Seating is important! The arrangement of chairs and tables in the ITV classroom has ramifications for teaching and learning-- especially for communicative language practice.
Figure 1 (above) shows tables arranged in rows facing the teacher; in this common configuration, a single camera mounted above the instructor's head may tilt, pan and zoom as necessary to capture the image of any student in the classroom more or less in full face. This is advantageous from the television production point of view, but may not be best for language teaching and learning. Since students face the teacher rather than each other, and some students are looking at others' backs, the "default dialogue" most suited to such an arrangement is question-and-answer between teacher and student.
In contrast, the most desirable classroom layout for task-based instruction is one that facilitates the conveying of information in multiple possible directions, not just between teacher and student.
This translates to a need for the following:
open space for mingling and other out-of-seat activities
the ability to configure "stations" for small-group work
The U-shaped configuration provides these, in addition to creating an increased sense of student community and interaction, since students face one another rather than only the teacher. In the ITV classroom, the U-shaped configuration offers all these advantages, with the following important constraints:
The tables which are the most widely-used seating option make it inconvenient for students to access the center space, and if gaps are left for access, available space is further reduced.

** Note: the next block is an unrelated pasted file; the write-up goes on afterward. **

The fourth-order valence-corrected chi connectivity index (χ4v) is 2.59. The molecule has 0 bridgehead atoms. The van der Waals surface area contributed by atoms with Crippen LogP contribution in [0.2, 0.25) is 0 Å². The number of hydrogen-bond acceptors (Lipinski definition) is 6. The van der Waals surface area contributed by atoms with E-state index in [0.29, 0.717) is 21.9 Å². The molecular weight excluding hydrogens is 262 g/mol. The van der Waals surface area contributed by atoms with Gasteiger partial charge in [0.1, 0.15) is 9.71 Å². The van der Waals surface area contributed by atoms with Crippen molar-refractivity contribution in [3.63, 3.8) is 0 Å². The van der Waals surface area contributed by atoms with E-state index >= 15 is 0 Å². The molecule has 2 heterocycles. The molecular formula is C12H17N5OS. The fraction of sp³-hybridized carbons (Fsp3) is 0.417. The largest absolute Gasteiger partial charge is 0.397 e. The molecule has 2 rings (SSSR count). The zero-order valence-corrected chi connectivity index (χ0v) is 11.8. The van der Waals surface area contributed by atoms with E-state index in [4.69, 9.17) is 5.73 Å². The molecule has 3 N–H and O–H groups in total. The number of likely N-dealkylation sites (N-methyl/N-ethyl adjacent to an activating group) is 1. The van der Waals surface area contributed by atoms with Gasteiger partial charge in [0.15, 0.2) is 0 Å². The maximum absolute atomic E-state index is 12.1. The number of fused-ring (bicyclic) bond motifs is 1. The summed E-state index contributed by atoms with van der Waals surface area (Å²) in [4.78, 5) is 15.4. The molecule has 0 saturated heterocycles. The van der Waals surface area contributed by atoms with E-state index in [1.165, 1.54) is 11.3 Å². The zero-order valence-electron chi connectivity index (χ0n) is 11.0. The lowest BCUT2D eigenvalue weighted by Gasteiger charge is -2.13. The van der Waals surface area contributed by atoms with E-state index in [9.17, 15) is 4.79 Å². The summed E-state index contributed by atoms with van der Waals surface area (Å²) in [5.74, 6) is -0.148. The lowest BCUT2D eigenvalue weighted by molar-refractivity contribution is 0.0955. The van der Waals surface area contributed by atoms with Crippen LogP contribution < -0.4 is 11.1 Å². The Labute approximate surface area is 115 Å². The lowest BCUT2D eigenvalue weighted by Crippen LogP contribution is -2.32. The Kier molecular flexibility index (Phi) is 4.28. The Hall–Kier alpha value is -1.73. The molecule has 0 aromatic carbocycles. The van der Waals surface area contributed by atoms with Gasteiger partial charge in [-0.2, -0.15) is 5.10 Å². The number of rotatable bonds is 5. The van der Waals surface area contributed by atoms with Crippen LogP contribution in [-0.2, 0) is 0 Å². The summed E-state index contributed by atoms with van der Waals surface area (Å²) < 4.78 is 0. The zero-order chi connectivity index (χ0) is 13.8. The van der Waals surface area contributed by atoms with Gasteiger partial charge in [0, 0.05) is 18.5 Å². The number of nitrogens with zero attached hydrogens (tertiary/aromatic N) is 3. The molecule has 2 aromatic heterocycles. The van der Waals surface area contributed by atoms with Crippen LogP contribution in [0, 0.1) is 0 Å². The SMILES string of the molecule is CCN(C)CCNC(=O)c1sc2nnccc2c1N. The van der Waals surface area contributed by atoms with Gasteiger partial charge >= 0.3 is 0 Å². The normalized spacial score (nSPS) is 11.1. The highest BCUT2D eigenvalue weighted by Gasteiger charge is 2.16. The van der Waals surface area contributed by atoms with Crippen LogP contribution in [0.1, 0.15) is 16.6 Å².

The tables necessitate a tighter "U," resulting in a smaller center space, in order to leave room for seating on the outside edge and for the placement of cameras and monitors, unlike desk-chairs in the traditional classroom, which provide convenient access from the inside edge of the "U" and which may be placed right up against the classroom wall.
When deciding how to involve receive-site students in activities, the teacher must consider the physical arrangement of technical equipment in the originating classroom such as the microphones and TV monitors necessary for visual and aural contact.
At receive sites, students generally sit in rows facing a camera and a monitor. Their spatial environment is centered more around the monitor than is the environment in the originating classroom, due to the physical absence of the teacher. Although the advantages of the U-shaped configuration still apply, seating arrangement only becomes an issue if there are more then six students or so.
The teacher in the ITV classroom sits at a special "station" at the originating site which consists of a chair and table plus special technical equipment, and faces the class. This furniture configuration is similar to that in the traditional classroom except for the presence of the additional equipment. The presence of the equipment and the necessity of avoiding sudden moves out of camera range limits the instructor's mobility and creates a certain amount of separation from the students she is facing. This physical and psychological separation can be mitigated through use of the technology to create interaction and a sense of community on program, equalizing the receive sites' and the originating site's sense of participation and access.